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Allen Toussaint: Another Titan of New Orleans Music Passes Away

The Huffington Post The Huffington Post 11/11/2015 Stephen Maloney

Legendary musician, songwriter and producer Allen Toussaint passed away on November 9, 2015, at the age of 77, after a performance in Madrid.
The New Orleans native was instrumental in creating and sustaining much of the music that has come out of the Crescent City since the late 1960s.
Toussaint, who was inducted into the Rock & Roll Hall of Fame in 1988, worked with virtually every major New Orleans musician in some form.
Among many other accomplishments, Toussaint wrote Ernie K-Doe's iconic "Mother-in-Law," ushered in the career of the legendary soul queen of New Orleans Irma Thomas, and worked extensively with the Meters, Lee Dorsey, Jessie Hill, James Booker, and Chris Kenner.
Toussaint arranged, produced, or recorded (sometimes all three) Dr. John, Albert King, Paul McCartney, Paul Simon, Robert Palmer, Patti Labelle, and many others at his Sea-Saint Studios.

In person, he was the personification of Creole class and elegance.
Donning his extravagantly adorned custom suits at outdoor festivals despite the brutal New Orleans heat, Toussaint was unflappably cool under any circumstances.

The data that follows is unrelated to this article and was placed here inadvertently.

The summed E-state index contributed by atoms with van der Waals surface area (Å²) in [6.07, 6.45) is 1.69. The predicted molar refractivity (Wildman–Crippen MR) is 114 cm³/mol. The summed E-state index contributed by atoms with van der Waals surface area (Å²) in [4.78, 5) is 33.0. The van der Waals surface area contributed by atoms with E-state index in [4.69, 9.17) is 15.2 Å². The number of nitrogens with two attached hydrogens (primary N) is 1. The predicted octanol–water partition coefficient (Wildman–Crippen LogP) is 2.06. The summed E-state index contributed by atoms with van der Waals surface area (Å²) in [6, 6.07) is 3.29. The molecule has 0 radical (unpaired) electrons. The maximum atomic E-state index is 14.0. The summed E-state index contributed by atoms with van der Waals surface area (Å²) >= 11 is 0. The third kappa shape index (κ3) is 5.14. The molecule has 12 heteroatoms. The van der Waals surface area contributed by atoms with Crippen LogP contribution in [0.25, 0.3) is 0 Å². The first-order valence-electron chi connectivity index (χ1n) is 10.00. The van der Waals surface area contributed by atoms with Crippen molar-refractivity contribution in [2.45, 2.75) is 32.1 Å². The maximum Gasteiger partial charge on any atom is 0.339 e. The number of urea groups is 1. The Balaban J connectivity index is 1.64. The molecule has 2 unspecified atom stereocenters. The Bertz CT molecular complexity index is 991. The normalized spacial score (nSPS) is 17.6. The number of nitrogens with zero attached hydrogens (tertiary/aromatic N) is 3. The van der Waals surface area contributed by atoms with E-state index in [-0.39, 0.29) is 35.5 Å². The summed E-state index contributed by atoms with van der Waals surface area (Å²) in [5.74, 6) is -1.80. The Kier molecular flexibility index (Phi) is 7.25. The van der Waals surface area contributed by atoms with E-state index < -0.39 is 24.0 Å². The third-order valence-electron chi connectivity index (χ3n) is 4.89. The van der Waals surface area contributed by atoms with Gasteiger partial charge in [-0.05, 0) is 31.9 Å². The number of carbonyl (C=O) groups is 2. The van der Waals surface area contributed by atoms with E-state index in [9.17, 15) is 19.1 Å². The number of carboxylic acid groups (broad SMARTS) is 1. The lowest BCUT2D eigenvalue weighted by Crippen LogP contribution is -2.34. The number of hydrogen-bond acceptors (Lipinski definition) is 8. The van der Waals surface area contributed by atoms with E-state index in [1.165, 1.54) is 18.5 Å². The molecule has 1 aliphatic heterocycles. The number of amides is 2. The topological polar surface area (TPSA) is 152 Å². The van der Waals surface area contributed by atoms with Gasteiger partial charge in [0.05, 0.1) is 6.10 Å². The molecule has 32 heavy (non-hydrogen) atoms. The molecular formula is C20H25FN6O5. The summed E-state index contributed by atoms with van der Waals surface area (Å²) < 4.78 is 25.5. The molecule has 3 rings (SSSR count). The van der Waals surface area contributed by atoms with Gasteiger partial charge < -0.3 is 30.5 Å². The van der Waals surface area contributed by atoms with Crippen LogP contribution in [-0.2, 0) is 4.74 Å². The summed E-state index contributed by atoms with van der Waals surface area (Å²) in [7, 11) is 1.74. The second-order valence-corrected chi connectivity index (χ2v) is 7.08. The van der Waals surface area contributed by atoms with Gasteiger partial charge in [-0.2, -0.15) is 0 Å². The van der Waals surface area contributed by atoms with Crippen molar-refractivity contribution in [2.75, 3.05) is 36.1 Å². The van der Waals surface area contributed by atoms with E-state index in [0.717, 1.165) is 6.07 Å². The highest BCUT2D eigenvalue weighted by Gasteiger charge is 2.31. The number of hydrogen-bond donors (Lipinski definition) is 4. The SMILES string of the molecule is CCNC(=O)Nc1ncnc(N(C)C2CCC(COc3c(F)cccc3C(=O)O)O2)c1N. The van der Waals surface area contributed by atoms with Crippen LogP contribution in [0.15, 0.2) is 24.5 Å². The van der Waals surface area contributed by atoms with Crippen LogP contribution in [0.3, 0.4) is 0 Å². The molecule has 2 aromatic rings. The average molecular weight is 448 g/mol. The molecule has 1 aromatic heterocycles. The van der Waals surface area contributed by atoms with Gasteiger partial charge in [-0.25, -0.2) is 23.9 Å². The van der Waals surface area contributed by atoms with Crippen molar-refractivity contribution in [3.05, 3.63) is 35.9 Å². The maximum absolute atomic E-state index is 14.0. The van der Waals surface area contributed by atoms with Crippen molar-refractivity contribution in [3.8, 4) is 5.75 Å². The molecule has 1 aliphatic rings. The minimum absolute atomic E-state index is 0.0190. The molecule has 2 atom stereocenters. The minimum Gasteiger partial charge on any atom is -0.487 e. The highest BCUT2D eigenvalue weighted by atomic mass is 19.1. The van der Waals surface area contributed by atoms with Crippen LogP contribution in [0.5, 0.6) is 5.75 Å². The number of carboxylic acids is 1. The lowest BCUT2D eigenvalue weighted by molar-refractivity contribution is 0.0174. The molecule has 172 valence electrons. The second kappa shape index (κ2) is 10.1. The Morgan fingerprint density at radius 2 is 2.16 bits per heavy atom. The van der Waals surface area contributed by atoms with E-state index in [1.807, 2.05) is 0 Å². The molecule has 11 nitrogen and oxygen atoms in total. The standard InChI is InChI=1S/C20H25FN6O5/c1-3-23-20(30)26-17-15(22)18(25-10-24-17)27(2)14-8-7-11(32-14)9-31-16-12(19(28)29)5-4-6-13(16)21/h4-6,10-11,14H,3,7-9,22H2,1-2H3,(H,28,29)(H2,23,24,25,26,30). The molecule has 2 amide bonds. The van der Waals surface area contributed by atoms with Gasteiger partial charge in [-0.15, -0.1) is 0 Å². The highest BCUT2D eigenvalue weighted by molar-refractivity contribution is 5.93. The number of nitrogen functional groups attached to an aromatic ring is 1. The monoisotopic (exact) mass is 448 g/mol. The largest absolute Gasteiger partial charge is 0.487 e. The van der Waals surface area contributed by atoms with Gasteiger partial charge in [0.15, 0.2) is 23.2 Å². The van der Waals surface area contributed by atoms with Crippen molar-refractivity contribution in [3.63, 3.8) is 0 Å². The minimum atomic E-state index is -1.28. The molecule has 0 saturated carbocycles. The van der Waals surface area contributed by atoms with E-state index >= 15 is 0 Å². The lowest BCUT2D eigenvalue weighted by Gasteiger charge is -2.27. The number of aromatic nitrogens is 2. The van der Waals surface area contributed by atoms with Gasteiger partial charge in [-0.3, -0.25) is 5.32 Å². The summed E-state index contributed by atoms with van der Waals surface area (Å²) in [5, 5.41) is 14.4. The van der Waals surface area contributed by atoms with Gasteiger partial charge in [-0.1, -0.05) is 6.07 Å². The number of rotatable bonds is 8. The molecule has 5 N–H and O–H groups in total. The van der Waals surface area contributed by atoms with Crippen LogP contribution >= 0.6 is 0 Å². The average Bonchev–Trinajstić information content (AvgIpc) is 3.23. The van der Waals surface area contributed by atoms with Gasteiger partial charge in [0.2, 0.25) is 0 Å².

Toussaint would drive his gold-plated Rolls Royce right up to the stage at the New Orleans Jazz and Heritage Festival every year.
The Riverboat Natchez interrupted his headlining set at this year's French Quarter Festival with several ear-shattering blasts of its steam horn as it passed on the Mississippi River, but Toussaint took it all in stride.
Springing up from his perch at the piano, Toussaint smiled broadly at the passing riverboat, gave the passengers lining the deck a gracious wave, and sat right back down to continue his set.
Musicians around the globe took to social media as news spread of Toussaint's untimely passing, sharing stories of working with the great man and expressing shock and sadness at his untimely passing.
"Allen Toussaint" immediately became a trending topic on Twitter, with hundreds of thousands of tweets sent within hours of Toussaint's death.
Rolling Stone Magazine shared a "lost interview" with Toussaint from the days after Hurricane Katrina.
Meters bassist George Porter Jr. posted a lengthy tribute on his Facebook page.
The Rolling Stones tweeted a YouTube video of the band performing a Toussaint song, "Pain in My Heart."

On an Instagram post accompanying a picture of a young Toussaint, John Stirratt of Wilco told the story of Wilco's first performance on Late Night with David Letterman in 1997, when Toussaint sat in with the band.
Actor and musician Hugh Laurie summed it up nicely when he tweeted "Allen Toussaint. Poor old world, lucky old heaven."
The entire music world has been dealt a huge loss with Toussaint's passing. There simply aren't very many musicians like him left in New Orleans or anywhere else in the world.
Rest in peace Allen Toussaint. Thank you for sharing your music with the world.

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